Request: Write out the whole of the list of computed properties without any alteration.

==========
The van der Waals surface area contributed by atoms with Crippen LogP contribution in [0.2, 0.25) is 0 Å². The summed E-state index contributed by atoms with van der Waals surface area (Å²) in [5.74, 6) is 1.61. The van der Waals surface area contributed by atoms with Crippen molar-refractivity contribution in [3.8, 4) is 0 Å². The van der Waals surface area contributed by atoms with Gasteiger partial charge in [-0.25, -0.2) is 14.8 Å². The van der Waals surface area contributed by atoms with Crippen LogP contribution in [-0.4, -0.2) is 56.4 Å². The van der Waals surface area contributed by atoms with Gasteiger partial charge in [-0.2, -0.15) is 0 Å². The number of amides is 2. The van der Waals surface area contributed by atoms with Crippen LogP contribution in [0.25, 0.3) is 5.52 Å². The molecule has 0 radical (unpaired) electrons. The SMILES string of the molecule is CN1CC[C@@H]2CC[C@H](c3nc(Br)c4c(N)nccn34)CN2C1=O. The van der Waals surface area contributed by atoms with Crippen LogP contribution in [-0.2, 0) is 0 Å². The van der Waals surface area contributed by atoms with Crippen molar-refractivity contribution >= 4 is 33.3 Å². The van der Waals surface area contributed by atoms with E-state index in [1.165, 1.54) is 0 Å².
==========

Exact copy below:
The van der Waals surface area contributed by atoms with Crippen LogP contribution in [0.2, 0.25) is 0 Å². The summed E-state index contributed by atoms with van der Waals surface area (Å²) in [5.74, 6) is 1.61. The van der Waals surface area contributed by atoms with Crippen molar-refractivity contribution in [3.8, 4) is 0 Å². The van der Waals surface area contributed by atoms with Gasteiger partial charge in [-0.25, -0.2) is 14.8 Å². The van der Waals surface area contributed by atoms with Crippen LogP contribution in [-0.4, -0.2) is 56.4 Å². The van der Waals surface area contributed by atoms with Gasteiger partial charge in [-0.2, -0.15) is 0 Å². The number of amides is 2. The van der Waals surface area contributed by atoms with Crippen LogP contribution in [0.25, 0.3) is 5.52 Å². The molecule has 0 radical (unpaired) electrons. The SMILES string of the molecule is CN1CC[C@@H]2CC[C@H](c3nc(Br)c4c(N)nccn34)CN2C1=O. The van der Waals surface area contributed by atoms with Crippen LogP contribution in [-0.2, 0) is 0 Å². The van der Waals surface area contributed by atoms with Crippen molar-refractivity contribution >= 4 is 33.3 Å². The van der Waals surface area contributed by atoms with E-state index in [1.165, 1.54) is 0 Å².